페이지 이미지
PDF
ePub

ON THE MARCHIONESS OF WINCHESTER.

499

[ocr errors][merged small]

Summers three times eight save one
She had told ; alas ! too soon,
After so short time of breath,
To house with darkness and with deach !
Yet, had the number of her days
Been as complete as was her praise,
Nature and Fate had had no strife
In giving limit to her life.
Her high birth and her graces sweet
Quickly found a lover meet ;
The virgin quire for her request
The god that sits at marriage-feast ;
He at their invoking came,
But with a scarce well-lighted flame;
And in his garland, as he stood,
Ye might discern a cypress-bud.
Once had the early matrons run
To greet her of a lovely son,
And now with second hope she goes,
And calls Lucina to her throes ;
But, whether by mischance or blame,
Atropos for Lucina came,
And with remorseless cruelty
Spoiled at once both fruit and tree.
The hapless babe before his birth
Had burial, yet not laid in earth;
And the languished mother's womo
Was not long a living tomb.
So have I seen some tender slip,
Saved with care from winter's nip,
The pride of her carnation train,
Plucked up by some unheedy swain,
Who only thought to crop the flower
New shot up from vernal shower ;
But the fair blossom hangs the head
Sideways, as on a dying bed,
And those pearls of dew she wears
Prove to be presaging tears
Which the sad morn had let fall
On her hastening funeral.
Gentle Lady, may thy grave
Peace and quiet ever have !
After this thy travail sore,
Sweet rest seize thee evermore,
That, to give the world increase,
Shortened hast thy own life's lease :
Here, besides the sorrowing

30

40

50

[ocr errors]

60

That thy noble house doth bring,
Here be tears of perfect moan
Weept for thee in Helicon
And some flowers and some bays
For thy hearse, to strew the ways,
Sent thee from the banks of Came,
Devoted to thy virtuous name;
Whilst thou, bright Saint, high sitt'st in glory,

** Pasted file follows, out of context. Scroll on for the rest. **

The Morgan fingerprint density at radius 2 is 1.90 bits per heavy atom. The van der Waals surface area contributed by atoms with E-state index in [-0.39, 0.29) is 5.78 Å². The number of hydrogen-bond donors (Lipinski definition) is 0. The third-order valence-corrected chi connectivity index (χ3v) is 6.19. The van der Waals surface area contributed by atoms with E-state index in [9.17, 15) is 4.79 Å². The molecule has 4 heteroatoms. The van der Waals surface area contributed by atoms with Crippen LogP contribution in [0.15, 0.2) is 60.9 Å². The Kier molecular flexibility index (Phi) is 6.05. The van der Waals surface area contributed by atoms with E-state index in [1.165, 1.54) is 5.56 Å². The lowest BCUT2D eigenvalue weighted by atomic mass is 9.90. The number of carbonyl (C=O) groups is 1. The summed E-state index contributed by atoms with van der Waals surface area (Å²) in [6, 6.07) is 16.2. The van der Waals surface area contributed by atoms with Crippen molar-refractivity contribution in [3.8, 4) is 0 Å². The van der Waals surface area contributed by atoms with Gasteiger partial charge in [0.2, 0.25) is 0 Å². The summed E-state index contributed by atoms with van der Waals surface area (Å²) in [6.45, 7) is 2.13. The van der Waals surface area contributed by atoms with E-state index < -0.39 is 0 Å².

Next her, much like to thee in story,
That fair Syrian shepherdess,
Who, after years of barrenness,
The highly-favoured Joseph bore
To him that served for her before,
And at her next birth, much like thee,
Through pangs fled to felicity,
Far within the bosom bright
Of blazing Majesty and Light :
There with thee, new-welcome Saint,
Like fortunes may her soul acquaint,
With thee there clad in radiant sheen,
No Marchioness, but now a Queen.

70

L'ALLEGRO.

Happy

ponestrell

rou hell

gatonin

IO

whway dark. Ernat a Be.

HENCE, loathed Melancholy,

Of Cerberus and blackest Midnight born
In Stygian caye forlorn

'Mongst horrid shapes, and shrieks, and sights unholy ! Find out some uncouth cell,

Where brooding Darkness spreads his jealous wings,
And the night-raven sings;

There, under ebon shades and low-browed rocks,
As ragged as thy locks,

In dark Cimmerian desert ever dwell.
But come, thou Goddess fair and free,
in heaven yclept Euphrosyne,
And by men heart-easing Mirth;
Whom lovely Venus, at a birth,
With two sister Graces more,
To ivy-crowned Bacchus bore :
Or whether (as some sager sing)
The frolic wind that breathes the spring,
Zephyr, with Aurora plaving,
As he met her once a-Maying,
There, on beds of violets blue,

20

lainbic

whiambich Trodare

30

40

And fresh-blown roses washed in dew,
Filled her with thee, a daughter fair,
So buxom, blithe, and debonair.
Haste thee, Nymph, and bring with thee

Jest, and youthful Jollity,
Quips and Cranks and wanton Wiles,
Nods and Becks and wreathèd Smiles,
Such as hang on Hebe's cheek,
And love to live in dimple sleek ;
Sport that wrinkled Care derides,
And Laughter holding both his sides.
Come, and trip it, as you go,
On the light fantastic toe ;
And in thy right hand lead with thee
The mountain-nymph, sweet Liberty;
And, if I give thee honour due,
Mirth, admit me of thy crew,
To live with her, and live with thee,
In unreproved pleasures free ;
To hear the dark begin ħis Flight,
And, singing, startle the dull night,
From his watch-tower in the skies,
Till the dappled dawn doth rise ;